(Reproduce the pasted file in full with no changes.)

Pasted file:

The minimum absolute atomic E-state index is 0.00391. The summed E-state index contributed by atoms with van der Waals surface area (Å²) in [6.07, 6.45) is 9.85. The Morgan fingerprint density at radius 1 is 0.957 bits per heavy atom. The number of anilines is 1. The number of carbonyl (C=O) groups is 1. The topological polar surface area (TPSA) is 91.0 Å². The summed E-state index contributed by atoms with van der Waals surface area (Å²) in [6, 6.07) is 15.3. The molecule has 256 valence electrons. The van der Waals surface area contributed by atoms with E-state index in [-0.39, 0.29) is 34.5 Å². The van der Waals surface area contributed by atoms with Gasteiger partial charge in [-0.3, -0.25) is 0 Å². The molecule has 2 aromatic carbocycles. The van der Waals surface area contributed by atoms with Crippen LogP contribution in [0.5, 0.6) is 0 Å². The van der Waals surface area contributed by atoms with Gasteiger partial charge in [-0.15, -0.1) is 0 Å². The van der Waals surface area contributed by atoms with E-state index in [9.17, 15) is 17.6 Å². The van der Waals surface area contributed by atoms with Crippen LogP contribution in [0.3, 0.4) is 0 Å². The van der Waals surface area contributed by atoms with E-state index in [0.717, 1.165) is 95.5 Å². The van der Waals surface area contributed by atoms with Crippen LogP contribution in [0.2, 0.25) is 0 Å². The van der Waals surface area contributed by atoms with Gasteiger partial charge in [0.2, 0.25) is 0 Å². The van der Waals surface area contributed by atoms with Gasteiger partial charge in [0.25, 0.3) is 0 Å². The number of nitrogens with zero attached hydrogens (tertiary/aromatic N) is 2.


The minimum absolute atomic E-state index is 0.00391. The summed E-state index contributed by atoms with van der Waals surface area (Å²) in [6.07, 6.45) is 9.85. The Morgan fingerprint density at radius 1 is 0.957 bits per heavy atom. The number of anilines is 1. The number of carbonyl (C=O) groups is 1. The topological polar surface area (TPSA) is 91.0 Å². The summed E-state index contributed by atoms with van der Waals surface area (Å²) in [6, 6.07) is 15.3. The molecule has 256 valence electrons. The van der Waals surface area contributed by atoms with E-state index in [-0.39, 0.29) is 34.5 Å². The van der Waals surface area contributed by atoms with Gasteiger partial charge in [-0.3, -0.25) is 0 Å². The molecule has 2 aromatic carbocycles. The van der Waals surface area contributed by atoms with Crippen LogP contribution in [0.5, 0.6) is 0 Å². The van der Waals surface area contributed by atoms with Gasteiger partial charge in [-0.15, -0.1) is 0 Å². The van der Waals surface area contributed by atoms with E-state index in [9.17, 15) is 17.6 Å². The van der Waals surface area contributed by atoms with Crippen LogP contribution in [0.3, 0.4) is 0 Å². The van der Waals surface area contributed by atoms with E-state index in [0.717, 1.165) is 95.5 Å². The van der Waals surface area contributed by atoms with Crippen LogP contribution in [0.2, 0.25) is 0 Å². The van der Waals surface area contributed by atoms with Gasteiger partial charge in [0.2, 0.25) is 0 Å². The van der Waals surface area contributed by atoms with Gasteiger partial charge in [0.25, 0.3) is 0 Å². The number of nitrogens with zero attached hydrogens (tertiary/aromatic N) is 2.